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Sunday, May 10, 2015

Beomaster 4400 (2419): First Contact and a Peek Inside

I recently received a Beomaster 4400 for a checkup and restoration. I took it out of the box and had a first look:

It looks very nice...very little damage to the cabinet and the sliders are fairly pristine. The only thing that was less than beolovely was the headphone adapter jammed through the opening in the front panel doing a bit of minor damage at the opening. And, of course, the presets cover is missing. Luckily, Dillen of Beoworld.org sells authentic replacements, one of which will grace this unit when I am done with it.

The next step was to open it up and have a look before firing it up. I always do this to make sure not to fry the output stages. The 4400 has a similar output topology as the Beomaster 8000 and therefore the quiescent current trimmers are the most crucial parts that need to be checked before turning it on. If they go open contact during transport/due to corrosion, it is the end of the output transistors.
Thankfully the Beomaster 4400 comes with instructions printed on the bottom plate of the enclosure how to open it up:

I removed the bottom plate and then took the cabinet off:

Looks pretty clean. A bit dusty but nothing out of the ordinary. I found a few recently replaced capacitors in the output stages:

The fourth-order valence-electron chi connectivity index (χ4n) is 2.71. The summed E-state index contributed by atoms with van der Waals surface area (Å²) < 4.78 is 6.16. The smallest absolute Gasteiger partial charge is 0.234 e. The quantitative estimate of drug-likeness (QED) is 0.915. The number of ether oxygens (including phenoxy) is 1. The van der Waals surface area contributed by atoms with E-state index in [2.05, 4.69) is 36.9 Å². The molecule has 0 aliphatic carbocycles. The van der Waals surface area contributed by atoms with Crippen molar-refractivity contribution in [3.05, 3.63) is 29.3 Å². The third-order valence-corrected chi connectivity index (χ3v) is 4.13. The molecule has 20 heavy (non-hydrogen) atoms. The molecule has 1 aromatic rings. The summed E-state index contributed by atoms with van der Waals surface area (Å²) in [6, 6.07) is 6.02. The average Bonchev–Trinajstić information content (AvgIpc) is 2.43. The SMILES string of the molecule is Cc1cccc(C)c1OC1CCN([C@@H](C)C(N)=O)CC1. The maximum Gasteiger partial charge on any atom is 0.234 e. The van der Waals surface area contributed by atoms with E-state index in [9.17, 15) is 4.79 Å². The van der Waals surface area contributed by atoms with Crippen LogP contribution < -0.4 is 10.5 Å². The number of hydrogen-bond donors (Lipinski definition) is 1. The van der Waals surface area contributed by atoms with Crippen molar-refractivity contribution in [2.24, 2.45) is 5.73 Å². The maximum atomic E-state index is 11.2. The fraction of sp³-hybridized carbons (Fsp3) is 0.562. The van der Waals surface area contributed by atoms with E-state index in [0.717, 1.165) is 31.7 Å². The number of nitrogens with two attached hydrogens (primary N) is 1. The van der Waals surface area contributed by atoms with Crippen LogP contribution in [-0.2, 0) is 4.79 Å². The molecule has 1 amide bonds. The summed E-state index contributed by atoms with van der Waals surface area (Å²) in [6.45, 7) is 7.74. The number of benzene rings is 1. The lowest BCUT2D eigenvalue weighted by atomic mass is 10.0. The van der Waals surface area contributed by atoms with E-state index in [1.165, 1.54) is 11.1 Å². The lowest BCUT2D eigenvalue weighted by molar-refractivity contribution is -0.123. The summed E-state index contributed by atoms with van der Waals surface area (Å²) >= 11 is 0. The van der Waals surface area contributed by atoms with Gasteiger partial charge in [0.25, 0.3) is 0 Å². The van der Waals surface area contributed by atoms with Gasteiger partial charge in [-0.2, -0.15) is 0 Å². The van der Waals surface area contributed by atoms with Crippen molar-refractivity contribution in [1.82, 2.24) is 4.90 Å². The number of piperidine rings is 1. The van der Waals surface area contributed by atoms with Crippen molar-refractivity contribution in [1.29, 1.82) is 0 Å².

Unfortunately, they not only used inferior 85C capacitor types, but more importantly they did not replace the crucial output trimmers (one is visible here right next to the blue cable). Since they are difficult to get at due to a PCB that is mounted below the solder points of the main PCB, I measured the set resistance of the trimmers and then turned them a few times to make sure they would not go open circuit when I turned the Beomaster on the first time. 

After putting them back to the set values (that seemed reasonable based on my experience) I plugged the unit in and turned the radio on. Nothing visible happened. No ON lamp no nothing. Then I plugged in speakers and tried again. There I got a healthy sounding 'bump' when I turned it on again. So something seemed to have powered up. Then I connected my waveform generator to the Tape 1 input, and pumped a 1Vpp/1kHz signal in. And voila, the speakers emitted a pristine signal.
So it appears the tuner has an issue.

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